Let’s start with white wine and the almost fervent belief by some that if we have the capability to make something cold, then we should therefore serve our liquids – including white wine – at Arctic temperatures. Drinking wines that are served at just above freezing will give you a headache and, worse, you won’t even be able to taste them.

Martini Cab

I’m sure that many flawed wines benefit from this chilling effect, but the delicate flavors and nuances of taste in say, a riesling, gavi or sauvignon blanc, will be absolutely neutered by excessive chilling. The good news here is that if you wait 10 or 15 minutes, the wine will warm to a reasonable temperature.

So what is the proper temperature to serve white wine? Whites served at between 48 and 53 degrees Fahrenheit are about ideal. However, since most of us don’t carry thermometers with us, the easiest way to judge the proper temperature is to drink them when they are cool, refreshing and you can actually taste the flavor nuances of the wine.

There is one exception to this rule and that is Champagne or sparkling wine. These “fizzers” actually benefit from colder temperatures (around 45 degrees F), where the chilling effect blunts some of the carbonation yet still allows you to enjoy the complex flavors of these wines.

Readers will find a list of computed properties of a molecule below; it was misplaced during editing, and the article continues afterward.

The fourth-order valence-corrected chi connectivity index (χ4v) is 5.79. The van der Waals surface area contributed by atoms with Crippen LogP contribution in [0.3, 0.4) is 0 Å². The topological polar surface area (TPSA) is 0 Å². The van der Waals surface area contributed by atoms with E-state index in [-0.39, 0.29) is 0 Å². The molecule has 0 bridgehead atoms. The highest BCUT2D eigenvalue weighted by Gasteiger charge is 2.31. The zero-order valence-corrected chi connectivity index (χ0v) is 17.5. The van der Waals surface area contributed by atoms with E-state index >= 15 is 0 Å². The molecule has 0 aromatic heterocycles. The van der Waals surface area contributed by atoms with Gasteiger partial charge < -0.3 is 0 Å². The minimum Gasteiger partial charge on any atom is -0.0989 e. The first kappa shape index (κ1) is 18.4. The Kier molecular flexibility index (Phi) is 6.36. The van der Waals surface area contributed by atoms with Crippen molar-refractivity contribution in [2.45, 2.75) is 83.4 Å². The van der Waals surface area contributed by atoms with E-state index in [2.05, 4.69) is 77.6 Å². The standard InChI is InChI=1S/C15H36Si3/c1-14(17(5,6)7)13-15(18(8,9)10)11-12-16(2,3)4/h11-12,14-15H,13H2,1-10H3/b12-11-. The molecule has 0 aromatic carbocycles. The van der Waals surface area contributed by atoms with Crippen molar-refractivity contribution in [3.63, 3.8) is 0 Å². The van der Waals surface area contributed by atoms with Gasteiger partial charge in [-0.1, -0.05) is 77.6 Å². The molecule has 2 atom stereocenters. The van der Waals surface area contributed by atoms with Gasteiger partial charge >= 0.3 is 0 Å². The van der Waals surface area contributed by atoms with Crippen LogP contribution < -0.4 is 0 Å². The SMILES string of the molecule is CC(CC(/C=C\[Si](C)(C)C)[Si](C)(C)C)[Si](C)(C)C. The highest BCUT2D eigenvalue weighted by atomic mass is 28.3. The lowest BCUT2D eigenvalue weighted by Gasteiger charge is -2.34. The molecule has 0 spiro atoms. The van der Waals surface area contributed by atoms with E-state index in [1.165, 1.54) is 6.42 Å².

Red wine is a bit more complicated. In fact, you can trash the old axiom that proclaims red wine should be served at “room temperature.” Why? Well, that room temperature rule was adopted in the middle ages when the average castle, lean-to or hut’s temperature was about 55 degrees F. – in the summer.

Unfortunately, some individuals and restaurants assume room temperature means somewhere between 70 and 80 degrees. When you are at home, this problem is easily resolved by simply refrigerating the wine for 15 to 30 minutes, which should bring the temperature down to around 60 degrees.

But what if you are in a restaurant and you’re served red wine that is too warm? While there are a few establishments – Noah’s Eclectic Bistro in Charleston comes to mind –  that actually keep their reds at the proper temperature both summer and winter, the overwhelming majority do not. In this case, you should simply ask for an ice bucket to chill the wine for a few minutes.

However, don’t be surprised if you’re lectured by some clueless waiter on the “proper” serving temperature of red wine. Don’t laugh, there are restaurants with award-winning wine lists where hundred dollar bottles of red wine are served lukewarm.